It is time to service this very fine German box clock by U. M. Muller. I have been stalling for too long. I am a little leery because the last time I worked on one of these the strike tension spring broke (my fault) so I made a promise to be more careful this time.
I bought this clock in 2013 and while it has been very reliable and running daily, like all things mechanical it requires attention from time to time.
A little background.
German “box clocks” effectively spelled the end of the Vienna regulator period because they were cheaper to produce, had simpler lines and appealed to the middle class consumer of the 1930s.
According to Schmid’s Lexikon, the original founders of this company in Mühlheim started in 1867. It was acquired by R. Schnekenburger around 1880, then by Gebrüder Müller around 1896 when it became Uhrenfabrik Mühlheim vormals R. Schnekenburger. In 1900 it assumed the name Uhrenfabrik Mühlheim, Müller & Co. or UM Muller.
This U. M. Muller box clock features wood carved inlays on the door, metal dial, wall stabilizers, brass bezel trim, spade and spear hands, beveled glass framed in brass and a fixed wood carved crown. The case reflects excellent quality.
Logos are helpful in dating a clock. U. M. Muller clocks can be dated by the lion logo on the clock face. If the lion’s tail is up it is pre-1930. On this clock the tail is down which puts it is in the mid to late 1930s.
Okay, enough of background; let’s get on to servicing the movement which is the subject of this post.
It is a count wheel strike which is not unusual but to be honest I was a little surprised and expected a rack and snail movement for a 1930s clock.
The movement has been opened at least once, perhaps more. I could not see any obvious signs of repairs, so, perhaps a cleaning or an adjustment was all it required. It was very oily and I suspect it was sprayed with some sort of solvent. Despite the “wet” condition of the movement it is actually in very good condition.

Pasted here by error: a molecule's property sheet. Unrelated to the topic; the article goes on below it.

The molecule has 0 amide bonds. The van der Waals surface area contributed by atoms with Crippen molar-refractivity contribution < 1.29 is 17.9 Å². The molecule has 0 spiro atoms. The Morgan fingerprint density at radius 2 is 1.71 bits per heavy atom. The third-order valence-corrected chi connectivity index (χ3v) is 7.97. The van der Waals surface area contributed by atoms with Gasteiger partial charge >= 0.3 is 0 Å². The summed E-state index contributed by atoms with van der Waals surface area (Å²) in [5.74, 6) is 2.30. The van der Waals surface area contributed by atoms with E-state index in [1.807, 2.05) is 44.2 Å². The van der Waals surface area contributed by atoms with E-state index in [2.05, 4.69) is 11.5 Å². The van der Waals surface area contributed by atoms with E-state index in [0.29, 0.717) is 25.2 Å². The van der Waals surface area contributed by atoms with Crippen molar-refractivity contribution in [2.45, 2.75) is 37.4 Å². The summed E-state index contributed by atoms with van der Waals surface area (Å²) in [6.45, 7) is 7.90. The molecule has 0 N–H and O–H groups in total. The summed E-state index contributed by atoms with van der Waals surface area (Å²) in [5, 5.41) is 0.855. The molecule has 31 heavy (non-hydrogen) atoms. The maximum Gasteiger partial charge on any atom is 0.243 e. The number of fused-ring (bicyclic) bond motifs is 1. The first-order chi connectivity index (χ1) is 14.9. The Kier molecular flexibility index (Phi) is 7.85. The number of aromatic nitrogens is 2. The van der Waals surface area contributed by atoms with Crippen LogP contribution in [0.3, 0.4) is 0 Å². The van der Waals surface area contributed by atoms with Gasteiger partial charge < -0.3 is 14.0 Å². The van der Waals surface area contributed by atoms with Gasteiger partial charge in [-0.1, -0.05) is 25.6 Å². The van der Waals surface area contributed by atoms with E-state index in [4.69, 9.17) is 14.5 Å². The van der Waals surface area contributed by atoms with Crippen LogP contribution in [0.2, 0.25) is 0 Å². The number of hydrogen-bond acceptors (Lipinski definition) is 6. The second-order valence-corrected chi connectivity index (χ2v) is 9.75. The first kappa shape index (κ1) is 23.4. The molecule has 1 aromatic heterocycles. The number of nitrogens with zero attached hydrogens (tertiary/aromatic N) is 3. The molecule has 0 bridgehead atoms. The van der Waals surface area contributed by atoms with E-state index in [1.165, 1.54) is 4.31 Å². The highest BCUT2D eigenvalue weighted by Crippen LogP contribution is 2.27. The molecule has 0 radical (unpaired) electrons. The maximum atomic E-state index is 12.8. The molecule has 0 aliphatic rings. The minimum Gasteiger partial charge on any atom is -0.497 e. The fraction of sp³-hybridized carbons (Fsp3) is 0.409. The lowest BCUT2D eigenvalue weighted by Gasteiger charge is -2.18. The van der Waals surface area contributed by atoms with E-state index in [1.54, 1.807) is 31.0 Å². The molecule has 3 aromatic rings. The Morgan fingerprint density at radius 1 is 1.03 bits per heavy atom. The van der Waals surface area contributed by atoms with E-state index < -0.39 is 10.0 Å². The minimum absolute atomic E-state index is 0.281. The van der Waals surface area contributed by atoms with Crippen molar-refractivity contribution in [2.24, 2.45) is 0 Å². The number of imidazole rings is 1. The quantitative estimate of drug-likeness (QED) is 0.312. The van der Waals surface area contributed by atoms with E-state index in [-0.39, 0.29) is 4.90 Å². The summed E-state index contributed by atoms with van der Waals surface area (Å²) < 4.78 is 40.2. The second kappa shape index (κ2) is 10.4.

I had two issues with disassembly. One, I could not pull the count wheel off its arbour despite my best efforts, so on it stayed. I simply worked around it. It made for an interesting installation of the cam wheel bushing. Secondly, the strike lifting lever spring snapped when I disassembled the clock. See, this is what I feared!
I salvaged what was left of the spring, which is essentially a stiff, straight wire that hooks onto the strike arbour, but had to drill a new hole in the plate adjacent to the old one to secure the spring. The remaining spring happened to be just long enough to do the job.
The movement was disassembled and parts placed in an ultrasonic cleaner. After drying all pivots were polished.
The powerful mainsprings are a weak point in German clocks of this era. Usually when they break they take a few things with them. It is called collateral damage and manifests itself in broken wheel teeth, bent wheels, arbours and so on. As the mainsprings were in top shape with plenty of power, no splits or cracks, they were cleaned and reinstalled in their barrels.
The movement required 3 bushings, the escape wheel front and back and one on the cam wheel, strike side. It was actually not as worn as I expected and likely could have gone on further without stopping but the bushing work and overall servicing including a good cleaning will certainly extend the life of this clock.
The three 2mm diameter bushings required for the plates are some of the smaller ones in my supply. Not a huge problem but they are so small that one snapped out of my tweezers when I grabbed it from the container. It is on the floor….somewhere!
Otherwise, the bushing work went well.
the movement was assembled and while the time side ran well the strike side was out of adjustment. With count-wheel strikes it generally takes a couples of attempts to get it right but I think I have only one adjustment to make, relocating the stop wheel so that the stop pin is in the 12 o’clock position. I will leave it and test the time side for now.
This is the day when things go horribly wrong.
I let the mainsprings down and opened the plates to relocate the stop wheel. In my haste to reassemble the movement I bent one of the pivots on the governor. I knew it right away because when I had the plates back together the train would not turn and the fly was “stuck” in one spot. Out came the wheels and once I attached the fly arbour to the chuck of my lathe and gave it a few spins I could see how much it was bent. It was not bent by much, but any amount will stop the train. I straightened it as best I could and it looked pretty good. The pivots are tiny and care must be exercised when moving the wheels around when assembling the plates. It is a hard lesson for all clockmakers.
Of course, while straightening the fly arbour the tiny fly retention spring, which is a small wire, flew into the room somewhere. I had to fashion a new fly spring from 19 gauge wire. What else could go wrong! Thankfully nothing else did.
This should have been a relatively easy movement to work on. Instead I seemed to have encountered one problem after another but with each problem I arrived at a solution. Despite my issues this is a well made German movement and really nice to work on.
All is well, the movement is running and striking as it should.